While it may sound counterintuitive, the volatile microclimate actually allows the tea bushes to make flavonoid compounds as part of their defense mechanism and to relieve stress during this volatile environment. These compounds are generally responsible for the unique flavors in the tea from the region. Furthermore, the tea bushes are quite young compared to the other regions in the world, which further adds to the freshness and floral characteristics of any tea produced in Nepal.

Question: Thanks for your time! Last question: How does Nepal Tea support sustainable efforts? I saw some of the tea pouches use local bamboo, is this an example of sustainability?

Answer: Environmental sustainability has always been at the core of our tea production and consumption. We are constantly navigating and trying to balance social and environmental sustainability with business viability. First and foremost, all our teas currently are certified organic that support the environment in a natural way. We are navigating to work towards biodynamic farming taking inspiration from the great Makaibari Tea Estate itself. We are also working on getting electric dryers that will be run on hydropower, to take a step further in producing teas in a more sustainable way rather than burning firewood or coal.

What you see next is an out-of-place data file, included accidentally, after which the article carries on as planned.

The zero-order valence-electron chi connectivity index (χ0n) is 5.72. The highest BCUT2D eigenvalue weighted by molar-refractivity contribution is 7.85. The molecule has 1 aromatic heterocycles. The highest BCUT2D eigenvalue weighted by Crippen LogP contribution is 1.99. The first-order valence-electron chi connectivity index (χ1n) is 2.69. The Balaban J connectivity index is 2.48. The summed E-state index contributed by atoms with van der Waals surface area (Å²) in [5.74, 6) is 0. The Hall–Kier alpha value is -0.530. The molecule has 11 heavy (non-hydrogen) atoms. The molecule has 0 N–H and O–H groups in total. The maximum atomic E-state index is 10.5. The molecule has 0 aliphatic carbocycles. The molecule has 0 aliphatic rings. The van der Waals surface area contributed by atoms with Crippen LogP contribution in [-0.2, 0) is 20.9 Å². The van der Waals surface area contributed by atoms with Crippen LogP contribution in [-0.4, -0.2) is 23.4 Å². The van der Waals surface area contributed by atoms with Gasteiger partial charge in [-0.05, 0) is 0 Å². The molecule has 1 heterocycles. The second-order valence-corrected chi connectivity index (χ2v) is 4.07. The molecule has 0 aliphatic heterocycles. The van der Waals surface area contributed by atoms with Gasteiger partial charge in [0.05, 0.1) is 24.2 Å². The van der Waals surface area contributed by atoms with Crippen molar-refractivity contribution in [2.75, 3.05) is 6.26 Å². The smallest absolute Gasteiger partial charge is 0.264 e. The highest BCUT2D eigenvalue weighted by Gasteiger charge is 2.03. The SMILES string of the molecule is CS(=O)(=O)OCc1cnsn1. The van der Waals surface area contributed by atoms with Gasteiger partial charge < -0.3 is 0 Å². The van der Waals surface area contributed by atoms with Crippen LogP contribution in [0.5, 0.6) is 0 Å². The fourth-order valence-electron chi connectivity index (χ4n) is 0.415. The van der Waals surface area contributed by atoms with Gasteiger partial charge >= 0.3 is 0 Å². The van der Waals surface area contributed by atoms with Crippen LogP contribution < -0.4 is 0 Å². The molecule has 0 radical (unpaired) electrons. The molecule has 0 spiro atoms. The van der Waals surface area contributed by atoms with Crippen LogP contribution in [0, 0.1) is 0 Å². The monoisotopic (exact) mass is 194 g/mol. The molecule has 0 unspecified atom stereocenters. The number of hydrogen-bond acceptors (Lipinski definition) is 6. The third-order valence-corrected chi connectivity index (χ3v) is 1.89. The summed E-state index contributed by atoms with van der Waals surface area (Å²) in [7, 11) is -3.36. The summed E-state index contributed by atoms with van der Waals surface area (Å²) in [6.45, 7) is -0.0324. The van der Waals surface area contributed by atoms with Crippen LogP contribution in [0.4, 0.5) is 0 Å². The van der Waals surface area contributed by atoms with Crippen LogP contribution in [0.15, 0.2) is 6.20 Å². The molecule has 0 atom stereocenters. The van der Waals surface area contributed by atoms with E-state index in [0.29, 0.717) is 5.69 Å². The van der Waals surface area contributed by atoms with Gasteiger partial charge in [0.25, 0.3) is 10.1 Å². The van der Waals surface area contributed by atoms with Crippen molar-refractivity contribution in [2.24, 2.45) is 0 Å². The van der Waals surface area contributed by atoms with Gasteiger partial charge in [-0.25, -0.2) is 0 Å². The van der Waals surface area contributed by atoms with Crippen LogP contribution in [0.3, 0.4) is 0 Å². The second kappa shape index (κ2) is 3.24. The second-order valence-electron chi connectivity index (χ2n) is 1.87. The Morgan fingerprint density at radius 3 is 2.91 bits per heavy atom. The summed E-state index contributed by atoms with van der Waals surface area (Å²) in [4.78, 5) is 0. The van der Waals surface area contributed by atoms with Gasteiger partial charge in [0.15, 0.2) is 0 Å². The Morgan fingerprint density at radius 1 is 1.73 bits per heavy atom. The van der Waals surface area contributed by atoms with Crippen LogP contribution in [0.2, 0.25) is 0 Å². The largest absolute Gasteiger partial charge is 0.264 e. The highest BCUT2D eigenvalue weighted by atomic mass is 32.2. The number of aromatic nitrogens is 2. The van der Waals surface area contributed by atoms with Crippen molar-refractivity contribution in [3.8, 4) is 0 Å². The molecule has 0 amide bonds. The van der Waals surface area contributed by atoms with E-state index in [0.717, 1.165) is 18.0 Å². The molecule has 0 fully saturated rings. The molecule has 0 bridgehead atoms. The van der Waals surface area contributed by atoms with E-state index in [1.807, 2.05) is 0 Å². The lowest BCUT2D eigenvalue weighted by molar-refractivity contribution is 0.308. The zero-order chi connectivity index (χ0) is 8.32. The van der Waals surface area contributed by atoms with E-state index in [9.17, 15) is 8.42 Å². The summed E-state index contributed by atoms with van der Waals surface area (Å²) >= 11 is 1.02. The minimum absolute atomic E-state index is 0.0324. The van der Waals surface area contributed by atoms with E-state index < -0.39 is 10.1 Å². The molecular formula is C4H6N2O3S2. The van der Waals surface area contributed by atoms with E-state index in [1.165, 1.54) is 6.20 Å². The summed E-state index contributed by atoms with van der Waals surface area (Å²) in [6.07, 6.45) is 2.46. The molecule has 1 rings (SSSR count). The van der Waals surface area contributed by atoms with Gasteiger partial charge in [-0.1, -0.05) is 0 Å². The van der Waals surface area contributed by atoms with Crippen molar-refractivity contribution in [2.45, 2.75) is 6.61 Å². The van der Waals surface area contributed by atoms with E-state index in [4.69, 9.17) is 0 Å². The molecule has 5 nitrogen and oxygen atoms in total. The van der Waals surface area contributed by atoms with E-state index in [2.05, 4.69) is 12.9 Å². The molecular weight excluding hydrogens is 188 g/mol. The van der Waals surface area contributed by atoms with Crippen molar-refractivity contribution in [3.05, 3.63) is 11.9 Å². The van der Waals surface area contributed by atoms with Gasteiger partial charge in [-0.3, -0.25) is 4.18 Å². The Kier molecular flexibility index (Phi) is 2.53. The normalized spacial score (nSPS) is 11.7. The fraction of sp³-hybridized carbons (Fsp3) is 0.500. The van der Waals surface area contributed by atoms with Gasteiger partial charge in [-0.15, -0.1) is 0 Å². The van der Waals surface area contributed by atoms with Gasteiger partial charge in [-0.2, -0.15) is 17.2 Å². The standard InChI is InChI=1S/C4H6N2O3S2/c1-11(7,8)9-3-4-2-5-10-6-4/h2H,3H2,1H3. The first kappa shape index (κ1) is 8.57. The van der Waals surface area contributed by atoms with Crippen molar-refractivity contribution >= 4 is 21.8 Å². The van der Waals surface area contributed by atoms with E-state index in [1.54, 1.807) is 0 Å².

In our marketing efforts, we are using bamboo packaging which has both social and environmental benefits. We empower and train farmers and other locals to weave the bamboo that provides financial support and, in some cases, creates full employment for the artisans. On the environmental side, it is a biodegradable source of packaging that helps us in amplifying our sustainability efforts.

To learn more about Nepal Tea, visit NepalTeaLLC.com.

Amanda Murphy is a freelance writer and a World Tea News contributor. She’s fond of fire trucks, yoga mats and a strong cup of matcha. She can be found on her front porch in Kennett Square, Pa., sipping pu’er and listening to her favorite podcast. Murphy has a bachelor’s degree in English from Saint Joseph’s University and is currently a student at Vermont College of Fine Arts, where she is working towards her MFA in Creative Nonfiction.